After that we go on a scavenger hunt for a narrative with a series of fragments that lead to Tommy’s transformation into greedy savior. The music in this sequence is choppy and uninteresting. “Sally Simpson” is one of the more pleasant melodic pieces, but it’s followed by the aimless wanderings of “I’m Free” and then the entire camp scene. From a musical perspective, the ending is as strong as the opening, giving Tommy the musical structure of two decent bookends between which you’ll find twenty or so books with empty pages.

The lyrics are not well thought-out and sometimes unintentionally comical. Whenever I hear “I get excitement at your feet” I picture a boot-licking foot fetishist. Does anyone have any idea what the line “My warm momentum throws their stance” means? We’re also constantly and unnecessarily reminded that Tommy is blind, deaf and dumb as if Townshend assumed his listening audience consisted of people with short-term memory problems. The “See me, feel me, touch me, heal me” line becomes rather maudlin after repetitive use, and the lines from the climax are very badly worded and as empty as the rest of the album.

My theory is that Pete Townshend had some personal psychological issues he needed to work out, but instead of dealing with his issues, he turned Tommy into a massive avoidance mechanism and disguised his lack of courage with all the rock opera hype.

Most artists go into a slow and steady decline, like The Beatles and The Stones. The story of The Who is instead marked with wide swings, stunning inconsistency and inexplicable twists and turns . . . just like Tommy.

What an amazing journey.

27 responses

  1. Yikes. I couldn’t disagree more. But I’m a dyed in the wool Who fan. I saw them with Moon in ’76 and they were in-freaking-credible and Tommy’s one of my favorite in the pantheon of favorite albums. Their live interpretations were even better during their golden period (’69-’70). I have a Hiwatt double stack, a Univox superfuzz (the early gray sheet metal box version) a ’68 SG and a Rose Morris Rick re-issue now worth well north of what I bought it for. I need to check to see if you reviewed Quadrophenia (bracing for impact)..

    1. There aren’t too many people who share my opinion of Tommy; it’s probably a generational lens thing. I just think Pete did better when he stuck to smaller stuff and reined in his more elaborate yearnings.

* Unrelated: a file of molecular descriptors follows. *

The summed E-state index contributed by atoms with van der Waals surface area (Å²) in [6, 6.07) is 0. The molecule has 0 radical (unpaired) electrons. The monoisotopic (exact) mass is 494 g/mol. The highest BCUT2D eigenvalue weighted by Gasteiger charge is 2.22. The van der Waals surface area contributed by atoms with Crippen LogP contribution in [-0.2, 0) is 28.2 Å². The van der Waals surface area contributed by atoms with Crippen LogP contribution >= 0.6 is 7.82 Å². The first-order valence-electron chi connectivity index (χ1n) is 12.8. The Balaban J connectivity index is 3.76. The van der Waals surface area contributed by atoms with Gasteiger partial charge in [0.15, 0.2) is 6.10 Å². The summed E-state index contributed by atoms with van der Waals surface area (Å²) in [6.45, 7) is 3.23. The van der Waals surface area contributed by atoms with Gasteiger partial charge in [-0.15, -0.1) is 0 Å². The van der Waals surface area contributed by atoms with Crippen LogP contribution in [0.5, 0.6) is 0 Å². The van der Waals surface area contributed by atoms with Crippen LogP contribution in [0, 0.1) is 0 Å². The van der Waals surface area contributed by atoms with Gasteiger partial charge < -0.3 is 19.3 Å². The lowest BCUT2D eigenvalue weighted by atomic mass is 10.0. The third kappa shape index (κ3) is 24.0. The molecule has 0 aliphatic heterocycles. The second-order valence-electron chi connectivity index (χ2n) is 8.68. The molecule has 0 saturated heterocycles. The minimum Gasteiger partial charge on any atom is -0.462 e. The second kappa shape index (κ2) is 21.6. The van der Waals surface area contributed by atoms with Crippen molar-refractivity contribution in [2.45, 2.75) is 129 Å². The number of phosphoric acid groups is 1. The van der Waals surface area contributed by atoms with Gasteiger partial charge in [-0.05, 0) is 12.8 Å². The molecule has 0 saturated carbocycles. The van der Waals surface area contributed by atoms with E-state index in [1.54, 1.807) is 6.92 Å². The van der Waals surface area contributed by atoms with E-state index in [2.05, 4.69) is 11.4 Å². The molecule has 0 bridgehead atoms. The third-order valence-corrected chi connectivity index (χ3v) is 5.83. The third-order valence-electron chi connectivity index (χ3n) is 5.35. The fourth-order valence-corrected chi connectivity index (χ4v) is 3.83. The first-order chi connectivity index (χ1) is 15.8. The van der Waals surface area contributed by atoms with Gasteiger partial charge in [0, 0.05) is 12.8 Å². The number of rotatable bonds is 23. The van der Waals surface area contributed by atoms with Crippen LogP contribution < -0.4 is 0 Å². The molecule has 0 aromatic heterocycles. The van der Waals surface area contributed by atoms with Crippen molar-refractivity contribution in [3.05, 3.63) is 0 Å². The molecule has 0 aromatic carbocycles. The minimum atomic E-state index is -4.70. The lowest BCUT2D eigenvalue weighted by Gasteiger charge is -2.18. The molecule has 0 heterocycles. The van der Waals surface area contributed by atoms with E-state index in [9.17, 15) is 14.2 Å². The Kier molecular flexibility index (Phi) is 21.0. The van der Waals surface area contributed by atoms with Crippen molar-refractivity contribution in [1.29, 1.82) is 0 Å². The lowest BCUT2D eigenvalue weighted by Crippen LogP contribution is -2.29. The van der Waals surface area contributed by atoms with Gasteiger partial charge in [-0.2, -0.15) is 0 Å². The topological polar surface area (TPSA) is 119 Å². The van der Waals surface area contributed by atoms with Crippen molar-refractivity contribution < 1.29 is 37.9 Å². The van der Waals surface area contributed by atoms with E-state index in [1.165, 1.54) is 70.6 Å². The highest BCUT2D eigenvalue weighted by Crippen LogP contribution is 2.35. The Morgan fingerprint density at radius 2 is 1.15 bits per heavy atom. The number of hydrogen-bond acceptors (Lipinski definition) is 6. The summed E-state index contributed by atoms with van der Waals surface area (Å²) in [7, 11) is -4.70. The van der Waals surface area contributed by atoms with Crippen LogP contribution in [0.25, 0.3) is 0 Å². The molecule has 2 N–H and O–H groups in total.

2. Wylie Richardson | Reply

    If Tommy is (allegedly) bad, why has it sold something like 20 million copies? 😛

  3. Simply the best review of this album – ever. For reasons that smack of hype and delusion, this album is regarded as one of the greatest ever made therefore nobody is allowed to take it to pieces and see it for what it really is – a pompous, meaningless monotonous muddled piece of tosh. Therefore this review is very refreshing since it sits neatly alongside my own view and feeling about the album.

    Wow… there’s some amazing songs in here – I could hum “Extra extra read all about it”, “Tommy can you hear me?” or “Do you think it’s alright?” all day as they’re songs of immaculate construction and profound lyrical imagery… of course I’m being sarcastic but that’s problem number one – a bunch of brief “songs” that were shoved in only to try and give this “plot” some kind of a narrative because Townshend and Kit Lambert knew the main songs didn’t explain the plot at all… so straight away, with filler tracks like those, you know this is a work of incompetence.

    The Who were by then getting known for being a powerful rock band onstage but Kit Lambert’s production is so polite, unadventurous and monotonous they sound sterile. Every track almost sounds and mixed the same. The mid 90’s remix did give it a bit more balls but still couldn’t disguise that the production on this album is weak. It’s the band’s blandest album sonically and musically. Live recordings of the wretched “opera” from Isle of Wight, Hull, Leeds and even Woodstock blast the album out the water for sheer raging power but still doesn’t make the thing any easier to listen to.